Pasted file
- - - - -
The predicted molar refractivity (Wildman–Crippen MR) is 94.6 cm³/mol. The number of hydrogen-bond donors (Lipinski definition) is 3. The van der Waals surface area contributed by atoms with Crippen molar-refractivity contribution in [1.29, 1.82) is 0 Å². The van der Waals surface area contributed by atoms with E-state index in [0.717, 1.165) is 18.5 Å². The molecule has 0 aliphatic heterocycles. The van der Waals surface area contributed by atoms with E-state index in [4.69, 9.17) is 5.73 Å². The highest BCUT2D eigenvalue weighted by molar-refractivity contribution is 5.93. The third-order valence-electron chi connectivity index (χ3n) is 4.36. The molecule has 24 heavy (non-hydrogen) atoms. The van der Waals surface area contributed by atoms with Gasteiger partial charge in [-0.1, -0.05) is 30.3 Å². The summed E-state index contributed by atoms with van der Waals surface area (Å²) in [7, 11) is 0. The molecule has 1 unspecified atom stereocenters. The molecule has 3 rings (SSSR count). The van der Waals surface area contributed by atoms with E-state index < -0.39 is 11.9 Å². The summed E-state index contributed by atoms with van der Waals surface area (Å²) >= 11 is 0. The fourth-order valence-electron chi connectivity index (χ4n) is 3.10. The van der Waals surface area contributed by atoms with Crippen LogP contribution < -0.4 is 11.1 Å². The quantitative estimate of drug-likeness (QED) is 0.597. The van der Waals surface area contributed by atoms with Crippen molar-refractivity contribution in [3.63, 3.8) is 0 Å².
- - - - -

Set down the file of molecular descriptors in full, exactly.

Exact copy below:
The predicted molar refractivity (Wildman–Crippen MR) is 94.6 cm³/mol. The number of hydrogen-bond donors (Lipinski definition) is 3. The van der Waals surface area contributed by atoms with Crippen molar-refractivity contribution in [1.29, 1.82) is 0 Å². The van der Waals surface area contributed by atoms with E-state index in [0.717, 1.165) is 18.5 Å². The molecule has 0 aliphatic heterocycles. The van der Waals surface area contributed by atoms with E-state index in [4.69, 9.17) is 5.73 Å². The highest BCUT2D eigenvalue weighted by molar-refractivity contribution is 5.93. The third-order valence-electron chi connectivity index (χ3n) is 4.36. The molecule has 24 heavy (non-hydrogen) atoms. The van der Waals surface area contributed by atoms with Gasteiger partial charge in [-0.1, -0.05) is 30.3 Å². The summed E-state index contributed by atoms with van der Waals surface area (Å²) in [7, 11) is 0. The molecule has 1 unspecified atom stereocenters. The molecule has 3 rings (SSSR count). The van der Waals surface area contributed by atoms with E-state index < -0.39 is 11.9 Å². The summed E-state index contributed by atoms with van der Waals surface area (Å²) >= 11 is 0. The fourth-order valence-electron chi connectivity index (χ4n) is 3.10. The van der Waals surface area contributed by atoms with Crippen LogP contribution < -0.4 is 11.1 Å². The quantitative estimate of drug-likeness (QED) is 0.597. The van der Waals surface area contributed by atoms with Crippen molar-refractivity contribution in [3.63, 3.8) is 0 Å².